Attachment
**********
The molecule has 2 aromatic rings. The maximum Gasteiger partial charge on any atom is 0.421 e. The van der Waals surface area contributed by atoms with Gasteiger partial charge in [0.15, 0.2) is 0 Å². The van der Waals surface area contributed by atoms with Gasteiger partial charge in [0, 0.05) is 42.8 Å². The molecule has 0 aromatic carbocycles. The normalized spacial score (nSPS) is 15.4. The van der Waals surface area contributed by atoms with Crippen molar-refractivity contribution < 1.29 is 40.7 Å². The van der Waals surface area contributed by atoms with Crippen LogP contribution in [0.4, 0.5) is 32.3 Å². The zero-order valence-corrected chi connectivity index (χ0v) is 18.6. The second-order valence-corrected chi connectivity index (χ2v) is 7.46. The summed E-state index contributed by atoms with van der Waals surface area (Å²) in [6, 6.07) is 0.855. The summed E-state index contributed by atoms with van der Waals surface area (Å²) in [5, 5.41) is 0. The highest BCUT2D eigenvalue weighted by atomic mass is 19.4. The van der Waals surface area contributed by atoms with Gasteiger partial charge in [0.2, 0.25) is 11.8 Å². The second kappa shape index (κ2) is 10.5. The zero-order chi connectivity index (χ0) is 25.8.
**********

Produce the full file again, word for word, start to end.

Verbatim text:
The molecule has 2 aromatic rings. The maximum Gasteiger partial charge on any atom is 0.421 e. The van der Waals surface area contributed by atoms with Gasteiger partial charge in [0.15, 0.2) is 0 Å². The van der Waals surface area contributed by atoms with Gasteiger partial charge in [0, 0.05) is 42.8 Å². The molecule has 0 aromatic carbocycles. The normalized spacial score (nSPS) is 15.4. The van der Waals surface area contributed by atoms with Crippen molar-refractivity contribution < 1.29 is 40.7 Å². The van der Waals surface area contributed by atoms with Crippen LogP contribution in [0.4, 0.5) is 32.3 Å². The zero-order valence-corrected chi connectivity index (χ0v) is 18.6. The second-order valence-corrected chi connectivity index (χ2v) is 7.46. The summed E-state index contributed by atoms with van der Waals surface area (Å²) in [6, 6.07) is 0.855. The summed E-state index contributed by atoms with van der Waals surface area (Å²) in [5, 5.41) is 0. The highest BCUT2D eigenvalue weighted by atomic mass is 19.4. The van der Waals surface area contributed by atoms with Gasteiger partial charge in [0.2, 0.25) is 11.8 Å². The second kappa shape index (κ2) is 10.5. The zero-order chi connectivity index (χ0) is 25.8.